In one of the rock shelters at Site A, there is an enormous discovery of bone laying on the surface inside the shelter in semi permineralized condition. On Preliminary observation, it is a broken femur bone of hominin or can be a Broken Bone Awl in both the conditions; it is a very significant discovery, preserved because of the same phenomena which preserved other artefacts on this site, aeolian activities. The aeolian sand helped in the consolidation of artefacts in situ, and it must be exposed later because of weathering. It needs immediate examination by Palaeontologist and Anthropologist to make further claims. After being studied minutely, Uranium–thorium dating U-Th recommended for this bone.

Dating and Analysis of the bone will reveal much information regarding the site, like absolute time, Specie of Hominin and much more.


This research begins from where a.k Sharma has left it. Suppose he would have explored a little bit more in 1993. Today this site might be among the most significant palaeolithic site of the Indian Sub-Continent, particularly the study of human evolution. This site can be a bridge between Soanian culture and the madrasian culture of lower palaeolithic tools in India. The site is in continuous occupation from lower palaeolithic to middle palaeolithic. It needs more research to comprehend the evolution of tools locally.

The site immediately needs protection from various elements that can obliterate it. Even though mining is ban in this area by the supreme court in 2002, Quarry is still going on in this section of the range illegally. It is currently the most significant threat for the site before further research and studies efforts required for its conservation. In this preliminary report, the proposed indigenous ‘tool cultures’ name recommended ‘Gujaran’ after the local Gujjar tribe of this locality. People of this tribe indirectly responsible for protecting this site from serval threats and maintenance of Biodiversity in the region, also famous as ‘mangar-bani, a sacred grove’.

The locality is surrounded by many Gujjar villages from all sides, and within the jungle, namely Fatehpur, Anagpur, Kot, Mangar, Ghata, Dhoj and Harchanpur and many others all are of the same tribe, but different clans. Naming the type site after them will help in winning the local support. Sustainable conservation of site without local community is impossible. Also, they know this region more than anyone and can help in the thorough investigation of remaining and hard to reach areas of the Aravali range. Delhi NCR is plagued by pollution with every passing year situation is going from bad to worse, this range act as lungs for Delhi and cools down hot air coming from the west if we convert this site into a Pre-historic eco-park, it will solve both the problems and will provide definite protection for the site.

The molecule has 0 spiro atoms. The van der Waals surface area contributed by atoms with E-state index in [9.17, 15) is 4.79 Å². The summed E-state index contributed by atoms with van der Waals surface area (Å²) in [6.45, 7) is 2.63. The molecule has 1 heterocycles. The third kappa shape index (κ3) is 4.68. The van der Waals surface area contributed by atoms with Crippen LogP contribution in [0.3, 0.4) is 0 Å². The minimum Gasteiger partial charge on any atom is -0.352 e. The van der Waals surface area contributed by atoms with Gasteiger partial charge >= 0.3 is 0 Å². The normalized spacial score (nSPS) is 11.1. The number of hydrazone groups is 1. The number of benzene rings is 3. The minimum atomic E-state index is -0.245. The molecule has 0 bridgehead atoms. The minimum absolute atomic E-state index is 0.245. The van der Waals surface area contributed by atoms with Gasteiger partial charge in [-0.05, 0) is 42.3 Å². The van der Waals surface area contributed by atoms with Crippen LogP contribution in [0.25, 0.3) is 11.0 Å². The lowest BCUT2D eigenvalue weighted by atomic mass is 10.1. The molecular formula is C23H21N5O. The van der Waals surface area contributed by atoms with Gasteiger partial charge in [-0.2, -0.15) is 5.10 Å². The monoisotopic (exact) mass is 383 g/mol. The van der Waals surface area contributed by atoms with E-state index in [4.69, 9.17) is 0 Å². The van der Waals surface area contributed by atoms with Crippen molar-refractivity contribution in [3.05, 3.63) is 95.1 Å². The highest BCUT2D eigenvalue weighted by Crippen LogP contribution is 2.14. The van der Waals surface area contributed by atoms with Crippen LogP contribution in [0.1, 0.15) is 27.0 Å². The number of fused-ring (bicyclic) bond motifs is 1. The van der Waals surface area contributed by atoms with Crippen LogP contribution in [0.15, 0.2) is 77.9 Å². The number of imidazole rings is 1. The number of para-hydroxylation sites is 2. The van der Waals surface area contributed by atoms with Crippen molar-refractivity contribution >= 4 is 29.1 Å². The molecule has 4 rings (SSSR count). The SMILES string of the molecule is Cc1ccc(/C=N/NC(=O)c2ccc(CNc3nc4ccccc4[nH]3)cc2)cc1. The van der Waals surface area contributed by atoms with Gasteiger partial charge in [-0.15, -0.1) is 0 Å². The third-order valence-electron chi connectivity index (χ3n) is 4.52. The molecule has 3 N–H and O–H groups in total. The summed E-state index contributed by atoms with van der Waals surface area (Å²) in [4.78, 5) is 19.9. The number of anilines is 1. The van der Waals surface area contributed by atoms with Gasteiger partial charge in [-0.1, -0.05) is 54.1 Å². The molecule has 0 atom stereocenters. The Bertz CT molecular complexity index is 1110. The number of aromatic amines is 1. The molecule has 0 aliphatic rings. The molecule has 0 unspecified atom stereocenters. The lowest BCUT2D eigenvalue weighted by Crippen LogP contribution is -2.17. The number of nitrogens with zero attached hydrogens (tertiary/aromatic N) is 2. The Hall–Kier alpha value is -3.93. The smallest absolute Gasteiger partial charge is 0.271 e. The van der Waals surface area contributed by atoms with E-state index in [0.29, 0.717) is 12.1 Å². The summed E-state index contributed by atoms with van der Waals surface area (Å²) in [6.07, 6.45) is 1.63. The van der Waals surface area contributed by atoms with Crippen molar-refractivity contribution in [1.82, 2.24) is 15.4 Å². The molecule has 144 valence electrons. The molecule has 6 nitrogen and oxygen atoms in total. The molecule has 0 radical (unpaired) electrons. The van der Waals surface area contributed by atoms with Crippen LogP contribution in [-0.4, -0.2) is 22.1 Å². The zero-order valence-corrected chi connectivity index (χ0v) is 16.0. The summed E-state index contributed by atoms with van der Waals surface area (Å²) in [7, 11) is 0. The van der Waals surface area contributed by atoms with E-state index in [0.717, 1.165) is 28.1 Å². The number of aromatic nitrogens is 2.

Acknowledgement This research I started at the beginning of this pandemic independently, but at a later stage, my friends and family joined me to complete my study. I like to thank people who are not from an archaeology background but still supported my work and helped at every step from exploration to document. My parent’s support is also significantly acknowledged. I express gratitude towards Yogesh Bhardwaj, Tejveer Gujjar, Sadhish Sharma, Lavraj Baisla and Ankita Sarma for helping me at the time of need from configuring to the editing of this article.

Local villagers support was also acknowledged.


• “Prehistoric Delhi and Its Neighbourhood” Book by Arun Kumar Sharma, Published in New Delhi: Aryan Books International, 1993.

• Roy, A. B., and S. R. Jakhar. “Late Quaternary Drainage Disorganization, and Migration and Extinction of the Vedic Saraswati.” Current Science 81, no. 9 (2001): 1188-195. Accessed May 1, 2021.

• Saini, H. S. and Anand, V. K., Lithostratigraphic framework and sedimentological evolution of the Quaternary deposits of northwestern Haryana. Geol. Surv. India Spec. Publ., 1996, 21, 227–231.


Bulletin of the Deccan College Research Institute 74 (2014): 1-8. Accessed April 29, 2021.

• Discovering ‘buried’ channels of the Paleo-Yamuna river ….






By Sarkaritel June 5, 2021 20:30